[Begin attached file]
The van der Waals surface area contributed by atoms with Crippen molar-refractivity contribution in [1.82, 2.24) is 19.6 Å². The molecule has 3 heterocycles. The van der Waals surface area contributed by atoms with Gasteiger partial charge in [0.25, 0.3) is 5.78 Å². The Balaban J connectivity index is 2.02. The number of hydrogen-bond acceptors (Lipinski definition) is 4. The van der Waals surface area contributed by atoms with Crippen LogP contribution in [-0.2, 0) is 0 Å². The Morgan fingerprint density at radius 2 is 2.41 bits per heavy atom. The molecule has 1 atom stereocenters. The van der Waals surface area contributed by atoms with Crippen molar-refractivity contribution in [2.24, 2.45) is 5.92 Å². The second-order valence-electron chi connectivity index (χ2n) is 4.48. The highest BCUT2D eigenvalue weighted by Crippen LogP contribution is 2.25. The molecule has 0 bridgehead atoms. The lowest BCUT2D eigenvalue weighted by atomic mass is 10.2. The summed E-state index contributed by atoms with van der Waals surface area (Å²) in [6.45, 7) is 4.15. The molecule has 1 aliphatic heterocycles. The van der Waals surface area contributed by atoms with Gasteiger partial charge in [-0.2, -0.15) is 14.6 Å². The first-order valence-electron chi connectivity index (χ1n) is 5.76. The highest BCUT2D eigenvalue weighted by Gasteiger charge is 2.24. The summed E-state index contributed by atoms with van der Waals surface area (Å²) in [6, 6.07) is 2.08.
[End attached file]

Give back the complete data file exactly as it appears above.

The van der Waals surface area contributed by atoms with Crippen molar-refractivity contribution in [1.82, 2.24) is 19.6 Å². The molecule has 3 heterocycles. The van der Waals surface area contributed by atoms with Gasteiger partial charge in [0.25, 0.3) is 5.78 Å². The Balaban J connectivity index is 2.02. The number of hydrogen-bond acceptors (Lipinski definition) is 4. The van der Waals surface area contributed by atoms with Crippen LogP contribution in [-0.2, 0) is 0 Å². The Morgan fingerprint density at radius 2 is 2.41 bits per heavy atom. The molecule has 1 atom stereocenters. The van der Waals surface area contributed by atoms with Crippen molar-refractivity contribution in [2.24, 2.45) is 5.92 Å². The second-order valence-electron chi connectivity index (χ2n) is 4.48. The highest BCUT2D eigenvalue weighted by Crippen LogP contribution is 2.25. The molecule has 0 bridgehead atoms. The lowest BCUT2D eigenvalue weighted by atomic mass is 10.2. The summed E-state index contributed by atoms with van der Waals surface area (Å²) in [6.45, 7) is 4.15. The molecule has 1 aliphatic heterocycles. The van der Waals surface area contributed by atoms with Gasteiger partial charge in [-0.2, -0.15) is 14.6 Å². The first-order valence-electron chi connectivity index (χ1n) is 5.76. The highest BCUT2D eigenvalue weighted by Gasteiger charge is 2.24. The summed E-state index contributed by atoms with van der Waals surface area (Å²) in [6, 6.07) is 2.08.